As is custom this time of year, the NFL free agency period is underway. There have been some big (though mostly unexpected) moves, like the Chicago Bears releasing DE Julius Peppers, the Dallas Cowboys releasing DE DeMarcus Ware (who is likely to sign with the Denver Broncos, which is absolutely terrifying), and the New Orleans Saints promising to release former K-State Wildcat and current Always Fun Guy to Watch Darren Sproles, but then deciding that “due to high levels of interest from multiple teams,” they’d trade him instead. Dicks.
So far, my favorite moment has been the San Francisco 49ers trading a 6th round pick to the Jacksonville Jaguars for the services of former Mizzou QB Blaine Gabbert, who has been an absolute flop in his first three NFL seasons. (And—hilariously enough—will be making more than current San Fran QB Colin Kaepernick, provided there are no contract restructurings.)
Back in Kansas City, the ol’ Chiefs are HEMORRAGING (mediocre) players, and BOY ARE MY FACEBOOK FRIENDS FREAKING OUT! HOWEVER WILL WE SURVIVE WITHOUT DEXTER MCCLUSTER?! I LOOOOVE HIM! #sad #StupidChiefs. (Then they post a Buzzfeed quiz informing us all which Golden Girl they’d most like to bang, and the world moves on.)
Unless weird things happen, it appears as though guard Jon Asamoah and defensive end Tyson Jackson will land in Atlanta (under new assistant GM Scott Pioli, because of “Patriot’s Way” and “incestuous decision making”), tackle Branden Albert will end up in Miami, guard Geoff Schwartz is headed to the New York Giants, and Dexter McCluster will do his rascally little squirrel act in Tennessee.
Meanwhile, they announced the re-signings of linebacker Frank ZOMMMMBBBBO (whose name is more fun to say than it should be) and safety Husain Abdullah (who I’d like to see get a little more playing time, so, good.)
The thing is, the departures aren’t exactly surprising, nor are they debilitating.
Asamoah was a third-round pick who never quite turned into a third-round-pick-worthy player. He lost his starting job midway through last season (to Schwartz, actually, who might be the biggest loss of the bunch), and will probably never amount to more than what he is right now.
Former third-overall pick Jackson isn’t exactly a huge loss, either. Though he started to blossom a bit last season under new coordinator Bob Sutton, he never was—and likely never WILL be—the player anyone completely expected. I think he still has room to grow, but his ceiling appears to be “slightly above average,” and nothing more.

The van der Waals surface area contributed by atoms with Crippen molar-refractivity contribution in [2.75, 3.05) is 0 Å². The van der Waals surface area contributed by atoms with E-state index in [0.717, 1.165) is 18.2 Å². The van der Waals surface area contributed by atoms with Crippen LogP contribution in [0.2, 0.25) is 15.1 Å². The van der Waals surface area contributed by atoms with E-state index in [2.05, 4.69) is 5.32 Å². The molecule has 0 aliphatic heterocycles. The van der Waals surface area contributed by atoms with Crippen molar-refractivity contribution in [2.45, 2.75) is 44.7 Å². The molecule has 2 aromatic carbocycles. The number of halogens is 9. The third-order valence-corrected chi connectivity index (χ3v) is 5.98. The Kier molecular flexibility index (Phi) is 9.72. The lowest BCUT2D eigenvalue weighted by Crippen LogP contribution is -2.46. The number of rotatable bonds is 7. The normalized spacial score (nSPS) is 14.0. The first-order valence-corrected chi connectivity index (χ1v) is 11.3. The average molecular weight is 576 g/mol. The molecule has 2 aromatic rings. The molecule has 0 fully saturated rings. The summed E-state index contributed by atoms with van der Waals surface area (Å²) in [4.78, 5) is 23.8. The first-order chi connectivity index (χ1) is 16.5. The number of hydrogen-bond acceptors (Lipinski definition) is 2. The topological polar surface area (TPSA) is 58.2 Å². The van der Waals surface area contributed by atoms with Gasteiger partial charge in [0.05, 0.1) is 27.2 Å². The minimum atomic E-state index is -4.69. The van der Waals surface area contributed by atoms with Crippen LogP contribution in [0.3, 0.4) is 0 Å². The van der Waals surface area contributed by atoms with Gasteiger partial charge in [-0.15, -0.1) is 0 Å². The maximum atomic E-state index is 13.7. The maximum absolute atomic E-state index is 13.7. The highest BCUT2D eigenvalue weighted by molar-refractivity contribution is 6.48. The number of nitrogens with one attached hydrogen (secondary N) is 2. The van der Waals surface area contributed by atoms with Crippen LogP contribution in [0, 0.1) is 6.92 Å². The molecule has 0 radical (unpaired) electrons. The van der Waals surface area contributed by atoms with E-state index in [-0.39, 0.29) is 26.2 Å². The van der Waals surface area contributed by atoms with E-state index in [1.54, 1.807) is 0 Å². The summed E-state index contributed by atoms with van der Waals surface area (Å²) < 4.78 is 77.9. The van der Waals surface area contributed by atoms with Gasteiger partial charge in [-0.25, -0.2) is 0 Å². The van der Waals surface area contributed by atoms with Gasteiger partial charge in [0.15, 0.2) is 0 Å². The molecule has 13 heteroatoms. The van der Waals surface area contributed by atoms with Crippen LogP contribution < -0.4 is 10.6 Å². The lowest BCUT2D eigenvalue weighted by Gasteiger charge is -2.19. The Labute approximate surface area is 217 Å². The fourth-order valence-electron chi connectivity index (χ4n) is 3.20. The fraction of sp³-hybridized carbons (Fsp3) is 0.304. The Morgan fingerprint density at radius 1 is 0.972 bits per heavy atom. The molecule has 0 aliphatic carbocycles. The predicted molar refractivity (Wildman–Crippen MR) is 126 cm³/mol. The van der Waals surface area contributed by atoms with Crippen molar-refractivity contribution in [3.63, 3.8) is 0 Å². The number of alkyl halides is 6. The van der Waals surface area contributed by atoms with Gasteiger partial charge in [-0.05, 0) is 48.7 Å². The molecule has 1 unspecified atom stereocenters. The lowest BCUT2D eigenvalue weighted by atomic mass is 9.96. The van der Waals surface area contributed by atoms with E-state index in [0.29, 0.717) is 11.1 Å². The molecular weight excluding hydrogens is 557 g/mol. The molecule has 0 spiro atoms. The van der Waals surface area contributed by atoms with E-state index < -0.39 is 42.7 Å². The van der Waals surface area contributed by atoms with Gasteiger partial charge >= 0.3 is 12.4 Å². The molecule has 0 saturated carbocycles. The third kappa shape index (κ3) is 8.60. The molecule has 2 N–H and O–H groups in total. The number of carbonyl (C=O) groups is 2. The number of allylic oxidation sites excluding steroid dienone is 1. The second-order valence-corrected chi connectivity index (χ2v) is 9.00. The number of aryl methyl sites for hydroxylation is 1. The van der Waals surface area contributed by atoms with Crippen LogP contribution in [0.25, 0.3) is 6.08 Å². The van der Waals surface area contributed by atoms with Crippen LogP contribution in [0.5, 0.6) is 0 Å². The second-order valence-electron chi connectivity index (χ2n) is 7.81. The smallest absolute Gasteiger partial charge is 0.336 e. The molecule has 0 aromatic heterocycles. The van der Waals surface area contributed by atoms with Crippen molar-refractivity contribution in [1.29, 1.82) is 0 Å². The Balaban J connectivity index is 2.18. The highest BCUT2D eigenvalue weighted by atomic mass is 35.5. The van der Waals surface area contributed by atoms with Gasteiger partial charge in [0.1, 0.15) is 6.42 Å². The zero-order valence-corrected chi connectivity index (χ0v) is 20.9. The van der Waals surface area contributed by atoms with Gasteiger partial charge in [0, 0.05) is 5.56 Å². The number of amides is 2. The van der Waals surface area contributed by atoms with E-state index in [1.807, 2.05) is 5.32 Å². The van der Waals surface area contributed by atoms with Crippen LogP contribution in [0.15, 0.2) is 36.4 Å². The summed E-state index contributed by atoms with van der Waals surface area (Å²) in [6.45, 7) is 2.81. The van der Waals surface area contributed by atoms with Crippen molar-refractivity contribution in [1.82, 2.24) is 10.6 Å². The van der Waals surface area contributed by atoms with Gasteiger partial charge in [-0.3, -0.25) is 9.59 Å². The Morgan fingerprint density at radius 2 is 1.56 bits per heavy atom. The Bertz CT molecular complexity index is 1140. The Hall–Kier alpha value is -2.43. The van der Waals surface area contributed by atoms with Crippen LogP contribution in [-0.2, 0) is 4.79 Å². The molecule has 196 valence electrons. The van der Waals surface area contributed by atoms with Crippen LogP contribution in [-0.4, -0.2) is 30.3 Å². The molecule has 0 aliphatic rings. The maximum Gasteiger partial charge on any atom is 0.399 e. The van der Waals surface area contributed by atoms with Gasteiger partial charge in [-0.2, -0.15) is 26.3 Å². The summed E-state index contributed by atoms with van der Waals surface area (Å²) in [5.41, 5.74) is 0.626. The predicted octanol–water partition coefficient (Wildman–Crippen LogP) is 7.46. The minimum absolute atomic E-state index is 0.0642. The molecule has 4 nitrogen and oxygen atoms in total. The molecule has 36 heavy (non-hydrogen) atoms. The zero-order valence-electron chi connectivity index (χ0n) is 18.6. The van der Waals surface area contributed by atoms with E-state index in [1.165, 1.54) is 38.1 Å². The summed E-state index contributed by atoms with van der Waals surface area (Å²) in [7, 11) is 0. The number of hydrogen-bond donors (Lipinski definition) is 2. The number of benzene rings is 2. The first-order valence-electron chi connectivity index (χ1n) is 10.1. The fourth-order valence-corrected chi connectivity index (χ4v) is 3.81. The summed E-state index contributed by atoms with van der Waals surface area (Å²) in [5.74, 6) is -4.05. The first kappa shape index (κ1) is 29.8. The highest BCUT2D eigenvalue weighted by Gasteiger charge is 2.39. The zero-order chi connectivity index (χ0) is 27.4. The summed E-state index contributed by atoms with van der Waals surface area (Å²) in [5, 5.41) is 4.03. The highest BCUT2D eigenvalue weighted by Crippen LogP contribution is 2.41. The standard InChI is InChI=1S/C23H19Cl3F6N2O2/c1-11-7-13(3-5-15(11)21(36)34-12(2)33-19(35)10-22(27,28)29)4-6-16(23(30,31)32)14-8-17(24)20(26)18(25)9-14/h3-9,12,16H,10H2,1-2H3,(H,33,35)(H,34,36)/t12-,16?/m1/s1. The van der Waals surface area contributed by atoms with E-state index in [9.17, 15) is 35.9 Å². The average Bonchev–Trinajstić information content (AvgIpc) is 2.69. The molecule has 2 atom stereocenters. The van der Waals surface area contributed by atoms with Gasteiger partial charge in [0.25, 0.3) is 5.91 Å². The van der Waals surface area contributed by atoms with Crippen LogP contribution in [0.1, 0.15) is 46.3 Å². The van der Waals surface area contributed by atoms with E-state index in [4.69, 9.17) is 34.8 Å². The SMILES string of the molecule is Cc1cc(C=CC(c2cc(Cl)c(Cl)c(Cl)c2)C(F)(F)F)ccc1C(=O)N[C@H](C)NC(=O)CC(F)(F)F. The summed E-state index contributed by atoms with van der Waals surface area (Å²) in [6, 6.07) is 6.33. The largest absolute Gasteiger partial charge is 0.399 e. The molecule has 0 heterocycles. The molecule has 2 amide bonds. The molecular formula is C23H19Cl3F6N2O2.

Same goes for McCluster. He made his first Pro-Bowl last year on the strength of his return skills—which, don’t get me wrong, WILL be missed—but he’s a small, fragile man, and eventually, as the speed subsides, he will become a liability. He’ll never be more than a 3rd or 4th receiver because his hands are mostly awful, and when he gets tapped, he falls down. (BUT WHEN HE GETS INTO SPACE, LOOK OUT, ERRYBODY!)
Which brings us to Albert, to which I say, “bye, Branden.”
Look, I think he’s a very solid, above-average offensive lineman. Nothing more. He’s CERTAINLY not worth the nearly $10mil a year the Dolphins are forking over ($25mil of which is guaranteed). In his career, he’s only managed to start 16 games once (2011). Hampered by leg issues last season, he started only 12 games; in 2012, only 11.
As Imaginary GM, I’d be far from comfortable offering that kind of a deal to a player who isn’t exactly an Iron Man at his position.
So what’s left? Well, obviously, they’ve got some holes to fill. The Chiefs need a kick and punt returner. They have offensive line needs. They have defensive line needs. But the thing is, they had a lot of these same needs before the losses, and I’m not sure that any of the recently departed would have been reasonable solutions, given the price tags.
Unfortunately, they’ve only got about $9mil to work with in cap-space, so I wouldn’t be looking for a lot of wheeling and dealing on the open market. (GM John Dorsey has stated multiple times that he doesn’t believe in building a contender via free agency; a successful team, he feels, should be built organically using the draft. The thing is, they’re also without a surplus of picks in this year’s draft, so, well, this could get interesting.)
If you believed in the initial hiring of General Manager John Dorsey, now is the time that will test your faith. The Chiefs were due for a regression in 2014, based off strength of schedule alone; what they do with the roster-building this offseason, however, could have a gigantic impact on years to come.
DON’T LET US DOWN, DORS.